Com. v. Matt

Annotate this Case

249 Pa. Superior Ct. 98 (1977)

375 A.2d 777

COMMONWEALTH of Pennsylvania v. Ronald V. MATT, Appellant.

Superior Court of Pennsylvania.

Submitted June 14, 1976.

Decided June 29, 1977.

*100 Harris S. Pasline, Assistant Public Defender, Easton, for appellant.

Robert A. Freedberg, Assistant District Attorney, and Charles H. Spaziani, District Attorney, Easton, for appellee.

Before WATKINS, President Judge, and JACOBS, HOFFMAN, CERCONE, PRICE, VAN der VOORT, and SPAETH, JJ.

HOFFMAN, Judge:

The instant appeal involves numerous allegations of error. Only two issues are properly before us: (1) whether the evidence of robbery[1] was sufficient, and (2) whether the sentence was excessive. Appellant waived five additional contentions, three because counsel failed to raise them in a timely manner below, and two because counsel failed to raise them in post-verdict motions. Because neither claim which is properly before us has merit, we affirm the judgment of sentence.

On February 21, 1975, appellant was arrested on a charge of robbery in Bethlehem, Northampton County. A grand jury indicted him on March 18, 1975. On April 16, 1975, a jury found appellant guilty of robbery. After the court en banc denied appellant's post-verdict motions, the lower court sentenced appellant to a term of imprisonment of four to eight years. This appeal followed.

*101 Appellant contends that the evidence of robbery was insufficient to sustain a conviction of robbery. Appellant's contention is without merit.

At trial, the Commonwealth presented evidence that the victim of the robbery met appellant on February 3, 1975, and discussed the purchase of a stereo from one of appellant's friends. Later in the day, appellant and the victim joined a third person who was to drive them to see the stereo. While in the car, the appellant grabbed a spatula which the owner used as an ice scraper, and held the implement to the victim's throat. Appellant demanded the victim's money, punched the victim, and forced his head against the dash-board. While so positioned, the victim was relieved of $140.00 by appellant. After the scuffle, the driver demanded that appellant leave the car.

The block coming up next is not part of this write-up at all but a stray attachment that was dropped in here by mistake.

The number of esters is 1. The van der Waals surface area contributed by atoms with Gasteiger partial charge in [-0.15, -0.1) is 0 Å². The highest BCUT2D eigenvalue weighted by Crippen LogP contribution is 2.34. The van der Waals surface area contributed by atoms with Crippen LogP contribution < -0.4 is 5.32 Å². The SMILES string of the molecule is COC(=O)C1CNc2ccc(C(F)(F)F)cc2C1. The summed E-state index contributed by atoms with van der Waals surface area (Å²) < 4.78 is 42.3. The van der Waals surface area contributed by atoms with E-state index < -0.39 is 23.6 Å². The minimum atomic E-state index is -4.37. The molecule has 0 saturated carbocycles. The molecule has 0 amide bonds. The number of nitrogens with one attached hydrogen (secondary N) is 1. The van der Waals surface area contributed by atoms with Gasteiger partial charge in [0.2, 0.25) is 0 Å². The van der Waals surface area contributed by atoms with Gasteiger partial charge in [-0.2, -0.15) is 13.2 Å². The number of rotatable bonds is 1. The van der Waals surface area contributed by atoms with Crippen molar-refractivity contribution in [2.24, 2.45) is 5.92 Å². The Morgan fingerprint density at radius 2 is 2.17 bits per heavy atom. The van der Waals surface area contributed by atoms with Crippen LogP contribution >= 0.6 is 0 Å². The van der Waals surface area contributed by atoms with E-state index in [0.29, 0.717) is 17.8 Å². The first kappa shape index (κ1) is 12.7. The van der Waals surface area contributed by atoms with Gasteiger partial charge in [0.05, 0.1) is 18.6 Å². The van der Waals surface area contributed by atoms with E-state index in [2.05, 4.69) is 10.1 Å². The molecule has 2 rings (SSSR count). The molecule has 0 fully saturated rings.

Appellant's defense was that he and the victim had been playing pool earlier in the day, that, as a result, the victim owed appellant $55.00, and that the argument and scuffle followed appellant's efforts to recover the gambling debt. The appellant denied taking any money during the altercation.

The Crimes Code defines robbery, in relevant part, as follows:

"(1) A person is guilty of robbery if, in the course of committing a theft, he:

"(i) inflicts serious bodily injury upon another;

"(ii) threatens another with or intentionally puts him in fear of immediate serious bodily injury; . . ." 18 Pa. C.S. § 3701. "In determining whether the evidence is sufficient in law to prove that a defendant is guilty beyond a reasonable doubt of the crime or crimes charged, we must, after a verdict of guilty, accept as true all of the evidence, direct or circumstantial, and all reasonable inferences arising from the evidence, upon which the trier of facts could properly have based the verdict." Commonwealth v. Fortune, 456 Pa. 365, 367, 318 A.2d 327, 328 (1974).